He also goes through great lengths to extract maximum taste. The caramelised strawberry flavour for instance, features fresh strawberries roasted in the oven to reduce water content, hence increasing its natural sweetness. The raisins in the rum and raisin ice cream are also soaked in rum between two to three weeks.

Firebake’s beurre noisette ice cream made with organic Norwegian butter.

The café has even collaborated with pop up restaurant Bistro November for its flavour combinations like turmeric leaf ice cream folded with single origin cacao nibs.

“It’s good for guests to know [the techniques and origin] because for one, they can enjoy the food better if they know more about it,” he shares. “Some of them might not care, but those that do are genuinely interested and it helps us build a relationship.”

For Travis, the drive to go gourmet is thanks to his training as a pastry chef in fine dining. He spent a year working at Iggy’s which now has a Michelin star as well as a three month stage at Attica – an award winning restaurant in Melbourne ranked 33rd on The World’s 50 Best Restaurants 2017 list.

“It really instilled a sense to pay attention to detail and give exceptional products each time,” he adds.

Left: Travis Goh, co-owner of Apiary Creamery. Right: Markus Dybwad, general manager and executive chef of Fisk.

Not to be outdone, Island Creamery has also been churning out a flavour made from local cow’s milk from Vishnu Dairy Farm – one that customers have been raving as comparable to Hokkaido milk ice cream.

“Not many Singaporeans, especially the younger ones, realise that in the old days, Singapore had cow farms and they even offered delivery service,” says Stanley of Island Creamery. “Now there are basically two such farms left in the Lim Chu Kang area. We felt that their effort deserves promoting and turning the milk into ice cream will widen the appeal. If Singaporeans like ice cream made with Hokkaido milk, I think they will be pleasantly surprised by Singapore milk.”

The challenges of creating gourmet ice cream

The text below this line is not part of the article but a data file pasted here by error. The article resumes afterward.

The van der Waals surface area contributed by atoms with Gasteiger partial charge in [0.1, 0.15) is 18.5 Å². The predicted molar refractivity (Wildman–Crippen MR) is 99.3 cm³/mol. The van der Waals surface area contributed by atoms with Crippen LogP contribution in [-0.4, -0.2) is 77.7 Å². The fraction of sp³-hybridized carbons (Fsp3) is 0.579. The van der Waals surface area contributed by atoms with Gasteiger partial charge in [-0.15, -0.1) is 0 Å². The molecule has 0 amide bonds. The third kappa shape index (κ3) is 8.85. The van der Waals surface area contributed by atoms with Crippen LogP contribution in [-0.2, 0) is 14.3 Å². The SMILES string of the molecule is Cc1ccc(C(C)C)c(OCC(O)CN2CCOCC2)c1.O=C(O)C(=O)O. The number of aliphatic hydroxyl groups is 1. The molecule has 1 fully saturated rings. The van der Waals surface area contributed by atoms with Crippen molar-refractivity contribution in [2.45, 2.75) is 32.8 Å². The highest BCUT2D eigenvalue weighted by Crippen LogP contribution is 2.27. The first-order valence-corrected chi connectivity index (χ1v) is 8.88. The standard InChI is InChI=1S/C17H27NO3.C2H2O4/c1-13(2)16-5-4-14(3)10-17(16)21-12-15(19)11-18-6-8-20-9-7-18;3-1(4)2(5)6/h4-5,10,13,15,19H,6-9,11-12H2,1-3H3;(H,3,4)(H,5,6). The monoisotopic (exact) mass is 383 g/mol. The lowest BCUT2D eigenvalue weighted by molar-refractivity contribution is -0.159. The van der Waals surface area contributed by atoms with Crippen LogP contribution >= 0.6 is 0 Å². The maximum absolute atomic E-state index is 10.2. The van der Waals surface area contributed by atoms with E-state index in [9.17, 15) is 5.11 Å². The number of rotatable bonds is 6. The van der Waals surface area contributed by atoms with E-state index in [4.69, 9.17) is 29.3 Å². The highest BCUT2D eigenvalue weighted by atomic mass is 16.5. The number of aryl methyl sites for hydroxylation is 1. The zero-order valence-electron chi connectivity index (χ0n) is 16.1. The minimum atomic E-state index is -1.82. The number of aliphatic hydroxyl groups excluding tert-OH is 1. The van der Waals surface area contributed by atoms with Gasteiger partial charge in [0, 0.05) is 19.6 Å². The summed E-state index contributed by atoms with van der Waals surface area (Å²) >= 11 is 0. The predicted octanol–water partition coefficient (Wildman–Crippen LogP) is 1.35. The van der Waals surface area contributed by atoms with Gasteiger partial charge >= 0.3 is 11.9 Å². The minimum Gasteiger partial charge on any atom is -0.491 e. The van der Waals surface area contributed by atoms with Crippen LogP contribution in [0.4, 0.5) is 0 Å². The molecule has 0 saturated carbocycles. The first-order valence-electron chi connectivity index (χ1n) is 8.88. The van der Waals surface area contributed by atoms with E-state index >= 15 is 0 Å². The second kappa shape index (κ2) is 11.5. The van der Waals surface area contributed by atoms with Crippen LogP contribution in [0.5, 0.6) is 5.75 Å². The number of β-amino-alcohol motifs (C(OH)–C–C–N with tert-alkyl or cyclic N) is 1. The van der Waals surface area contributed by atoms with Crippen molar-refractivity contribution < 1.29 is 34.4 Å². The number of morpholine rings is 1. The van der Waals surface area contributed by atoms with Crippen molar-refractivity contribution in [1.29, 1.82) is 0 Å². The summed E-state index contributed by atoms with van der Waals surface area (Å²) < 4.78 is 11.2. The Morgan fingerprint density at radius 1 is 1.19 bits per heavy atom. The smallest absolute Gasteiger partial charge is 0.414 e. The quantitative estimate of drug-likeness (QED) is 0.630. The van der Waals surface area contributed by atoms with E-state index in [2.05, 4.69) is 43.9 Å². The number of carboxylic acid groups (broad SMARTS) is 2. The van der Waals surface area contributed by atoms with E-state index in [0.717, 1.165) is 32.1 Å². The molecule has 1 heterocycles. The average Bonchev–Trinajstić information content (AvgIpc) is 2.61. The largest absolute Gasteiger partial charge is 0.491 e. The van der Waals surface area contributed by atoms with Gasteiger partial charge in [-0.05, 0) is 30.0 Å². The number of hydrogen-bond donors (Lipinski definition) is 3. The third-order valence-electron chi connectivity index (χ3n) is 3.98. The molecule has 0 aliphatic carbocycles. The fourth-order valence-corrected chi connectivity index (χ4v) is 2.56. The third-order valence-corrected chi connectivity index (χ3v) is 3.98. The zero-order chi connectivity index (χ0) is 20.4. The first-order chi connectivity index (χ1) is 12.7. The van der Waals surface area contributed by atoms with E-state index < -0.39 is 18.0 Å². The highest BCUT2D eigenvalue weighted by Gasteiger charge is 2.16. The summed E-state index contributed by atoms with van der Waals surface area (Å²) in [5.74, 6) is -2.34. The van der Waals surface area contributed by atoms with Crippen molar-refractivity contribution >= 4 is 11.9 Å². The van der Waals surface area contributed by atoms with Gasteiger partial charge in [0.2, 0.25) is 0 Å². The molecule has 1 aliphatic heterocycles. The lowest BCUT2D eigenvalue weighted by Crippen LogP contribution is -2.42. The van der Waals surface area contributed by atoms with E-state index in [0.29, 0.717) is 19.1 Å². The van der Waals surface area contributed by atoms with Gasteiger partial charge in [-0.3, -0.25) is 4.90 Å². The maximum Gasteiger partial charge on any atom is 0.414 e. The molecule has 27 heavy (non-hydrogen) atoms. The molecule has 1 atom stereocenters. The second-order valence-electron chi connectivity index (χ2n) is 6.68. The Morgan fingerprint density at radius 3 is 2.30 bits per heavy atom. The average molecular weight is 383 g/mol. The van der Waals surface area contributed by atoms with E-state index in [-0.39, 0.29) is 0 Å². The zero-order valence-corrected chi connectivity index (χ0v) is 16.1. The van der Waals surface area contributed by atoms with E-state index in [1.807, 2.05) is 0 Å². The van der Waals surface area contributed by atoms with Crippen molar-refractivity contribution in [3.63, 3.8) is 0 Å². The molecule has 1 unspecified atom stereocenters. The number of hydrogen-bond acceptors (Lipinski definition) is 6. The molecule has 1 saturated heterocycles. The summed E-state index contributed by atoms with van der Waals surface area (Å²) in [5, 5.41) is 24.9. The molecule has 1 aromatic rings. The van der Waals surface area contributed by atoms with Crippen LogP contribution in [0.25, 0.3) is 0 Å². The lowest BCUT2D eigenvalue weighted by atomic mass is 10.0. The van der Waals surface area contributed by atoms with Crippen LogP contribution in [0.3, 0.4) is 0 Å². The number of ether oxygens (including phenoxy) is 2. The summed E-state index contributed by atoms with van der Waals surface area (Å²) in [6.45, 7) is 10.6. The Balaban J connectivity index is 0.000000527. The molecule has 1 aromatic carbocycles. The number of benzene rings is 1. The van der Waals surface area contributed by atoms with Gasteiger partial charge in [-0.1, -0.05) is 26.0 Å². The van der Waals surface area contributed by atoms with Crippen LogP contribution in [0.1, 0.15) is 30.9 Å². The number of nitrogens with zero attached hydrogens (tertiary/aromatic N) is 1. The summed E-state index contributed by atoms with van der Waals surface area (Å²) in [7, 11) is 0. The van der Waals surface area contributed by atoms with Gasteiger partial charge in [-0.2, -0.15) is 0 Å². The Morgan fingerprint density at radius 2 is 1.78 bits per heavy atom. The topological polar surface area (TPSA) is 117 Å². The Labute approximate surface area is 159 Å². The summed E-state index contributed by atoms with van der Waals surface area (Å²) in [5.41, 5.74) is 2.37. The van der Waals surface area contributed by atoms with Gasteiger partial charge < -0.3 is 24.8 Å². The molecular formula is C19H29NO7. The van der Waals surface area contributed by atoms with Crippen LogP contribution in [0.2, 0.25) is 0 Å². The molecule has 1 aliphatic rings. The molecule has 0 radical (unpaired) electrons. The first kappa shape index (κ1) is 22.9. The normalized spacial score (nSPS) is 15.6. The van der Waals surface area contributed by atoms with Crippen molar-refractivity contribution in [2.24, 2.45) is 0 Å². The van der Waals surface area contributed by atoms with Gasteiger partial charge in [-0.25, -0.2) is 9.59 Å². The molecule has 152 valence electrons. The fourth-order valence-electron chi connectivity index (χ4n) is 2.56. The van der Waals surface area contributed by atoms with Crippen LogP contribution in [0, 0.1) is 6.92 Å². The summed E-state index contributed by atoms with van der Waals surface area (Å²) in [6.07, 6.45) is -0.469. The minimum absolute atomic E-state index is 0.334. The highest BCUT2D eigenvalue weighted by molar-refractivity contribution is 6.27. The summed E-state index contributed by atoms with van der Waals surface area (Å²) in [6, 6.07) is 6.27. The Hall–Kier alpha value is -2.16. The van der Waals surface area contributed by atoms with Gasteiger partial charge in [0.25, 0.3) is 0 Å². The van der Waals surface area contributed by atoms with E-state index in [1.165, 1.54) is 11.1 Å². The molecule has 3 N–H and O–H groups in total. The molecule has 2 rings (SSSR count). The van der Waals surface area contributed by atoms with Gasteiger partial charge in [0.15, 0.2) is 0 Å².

But not all is peachy when it comes to going gourmet. The journey is fraught with potholes — most of which have to do with balancing cost, quality as well as customer demand.

“The main concerns are the milk quality and quantity but they have been more than satisfactory,” says Stanley. “Pricing is another challenge due to the high labour and operating costs of producing milk in Singapore.”

The ice cream selection at Apiary.

Like Stanley, cost is also a prime factor for Travis. The café is currently weathering increased global prices for fresh vanilla – even though vanilla ice cream is often viewed as the most rudimentary of flavours by those who don’t realise that vanilla pods do not come cheap.

Citing another example, he says: “Sicilian pistachios are really expensive. We were previously using an Australian variety which was good, but the sicilian pistachios are a lot more nutty and intense. It’s a very big price difference – almost twice – but we still don’t pass the increase to our customers. Not everyone can understand that pistachios from another region can cost so much more.”

Even so, the pistachio ice cream has proven to be such a hit that the café has increased production by at 20 to 30 per cent from the time it switched over from Australian pistachios.

“[Customers] are aware of rising trends in food such as being vegan, going organic and supporting local produce,” concludes Stanley. “Being in F&B, we need to offer such food choices to our customers to remain relevant.”

Azimin Saini

Azimin Saini is a contributor to Lifestyle Asia. He has spent a decade in journalism, writing for The Peak, Style:Men and the Michelin Guide.